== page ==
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Relationship of the physical and enzymatic properties of Escherichia coli recA protein to its strand exchange activity.

Published Article
American Chemical Society
Kowalczykowski Lab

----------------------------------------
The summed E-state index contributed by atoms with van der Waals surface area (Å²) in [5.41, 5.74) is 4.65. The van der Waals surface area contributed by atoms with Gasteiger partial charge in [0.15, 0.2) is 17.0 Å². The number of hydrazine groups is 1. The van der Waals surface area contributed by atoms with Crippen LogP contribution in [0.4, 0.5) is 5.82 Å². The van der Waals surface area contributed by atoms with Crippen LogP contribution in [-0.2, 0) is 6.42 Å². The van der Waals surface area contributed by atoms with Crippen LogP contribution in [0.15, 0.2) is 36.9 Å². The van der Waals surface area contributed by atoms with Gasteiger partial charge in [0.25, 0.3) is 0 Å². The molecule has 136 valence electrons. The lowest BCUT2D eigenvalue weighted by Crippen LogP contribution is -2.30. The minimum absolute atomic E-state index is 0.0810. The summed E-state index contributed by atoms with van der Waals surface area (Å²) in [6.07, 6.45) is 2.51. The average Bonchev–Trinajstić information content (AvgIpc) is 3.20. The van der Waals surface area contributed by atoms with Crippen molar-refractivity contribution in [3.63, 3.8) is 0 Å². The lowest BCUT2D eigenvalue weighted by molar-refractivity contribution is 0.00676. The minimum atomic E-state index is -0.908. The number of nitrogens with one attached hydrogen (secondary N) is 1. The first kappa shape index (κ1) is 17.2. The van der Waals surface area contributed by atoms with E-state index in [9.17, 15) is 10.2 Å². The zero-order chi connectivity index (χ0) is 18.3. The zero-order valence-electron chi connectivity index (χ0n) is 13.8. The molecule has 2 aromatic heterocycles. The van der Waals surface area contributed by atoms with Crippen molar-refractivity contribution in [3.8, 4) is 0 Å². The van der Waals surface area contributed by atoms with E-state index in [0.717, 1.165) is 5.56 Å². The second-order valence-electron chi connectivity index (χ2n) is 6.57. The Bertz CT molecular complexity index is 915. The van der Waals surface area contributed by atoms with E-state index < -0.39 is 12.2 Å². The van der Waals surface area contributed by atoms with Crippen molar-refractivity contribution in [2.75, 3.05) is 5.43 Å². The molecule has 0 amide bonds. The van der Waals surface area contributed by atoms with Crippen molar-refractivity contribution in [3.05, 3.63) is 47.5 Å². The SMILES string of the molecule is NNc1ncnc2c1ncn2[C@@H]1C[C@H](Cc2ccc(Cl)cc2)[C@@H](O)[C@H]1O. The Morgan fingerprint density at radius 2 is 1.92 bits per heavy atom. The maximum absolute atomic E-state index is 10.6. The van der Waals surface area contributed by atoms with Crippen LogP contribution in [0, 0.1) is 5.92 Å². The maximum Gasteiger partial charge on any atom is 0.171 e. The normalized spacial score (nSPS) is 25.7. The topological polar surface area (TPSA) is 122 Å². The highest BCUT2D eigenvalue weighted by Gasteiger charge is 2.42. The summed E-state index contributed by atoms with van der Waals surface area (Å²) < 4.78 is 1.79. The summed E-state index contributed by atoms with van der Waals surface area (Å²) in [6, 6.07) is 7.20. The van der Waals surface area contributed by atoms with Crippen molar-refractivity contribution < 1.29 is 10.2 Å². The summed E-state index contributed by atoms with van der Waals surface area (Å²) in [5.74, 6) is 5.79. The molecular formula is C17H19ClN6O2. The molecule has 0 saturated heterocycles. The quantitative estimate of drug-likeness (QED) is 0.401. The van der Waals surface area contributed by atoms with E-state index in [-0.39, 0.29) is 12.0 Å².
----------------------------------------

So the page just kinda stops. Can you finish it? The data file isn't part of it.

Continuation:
We have shown that performing the recA protein catalyzed strand exchange reaction in the presence of acetate anions, rather than chloride which is commonly used, greatly increases the rate of the reaction. The initial rate of the reaction in an acetate-based buffer is approximately 3-4 times higher in the presence of Escherichia coli single-stranded DNA binding protein (SSB protein) and 2 times higher in its absence than the initial rate in chloride. To determine the enzymatic basis for this stimulatory effect of acetate buffer, we investigated the relationship between a number of physical and enzymatic properties of recA protein and the strand exchange reaction. We have found that although the acetate anion has some effect on the aggregation properties and the single-stranded DNA-dependent ATPase activity of recA protein, these effects cannot explain the enhanced strand exchange activity in an acetate-based buffer. We do find, however, that two aspects of recA protein activity closely parallel the ability of this protein to catalyze strand exchange. The first is the ability of recA protein to displace SSB protein from single-stranded DNA, an event critical to presynaptic complex formation. RecA protein is able to resist displacement by SSB protein at a lower magnesium concentration in acetate than in chloride buffer. The magnesium ion concentration dependence of strand exchange coincides exactly with this behavior. The second activity correlated to strand exchange is the duplex DNA-dependent ATPase activity of recA protein. We find that over a wide variety of sodium chloride and sodium acetate concentrations, this duplex DNA-dependent ATPase activity is linearly related to the amount of product formed in the strand exchange reaction. We postulate that this duplex DNA-dependent ATPase activity is important in the denaturation of the duplex DNA during the branch migration step of strand exchange and have also determined that this reaction is quite efficient, with the number of ATP molecules hydrolyzed per base pair exchanged being 0.75 +/- 0.25. In addition, recA protein catalyzed strand exchange between circular single-strand and linear duplex DNA molecules is shown to be irreversible, and a possible explanation for this irreversibility is presented.

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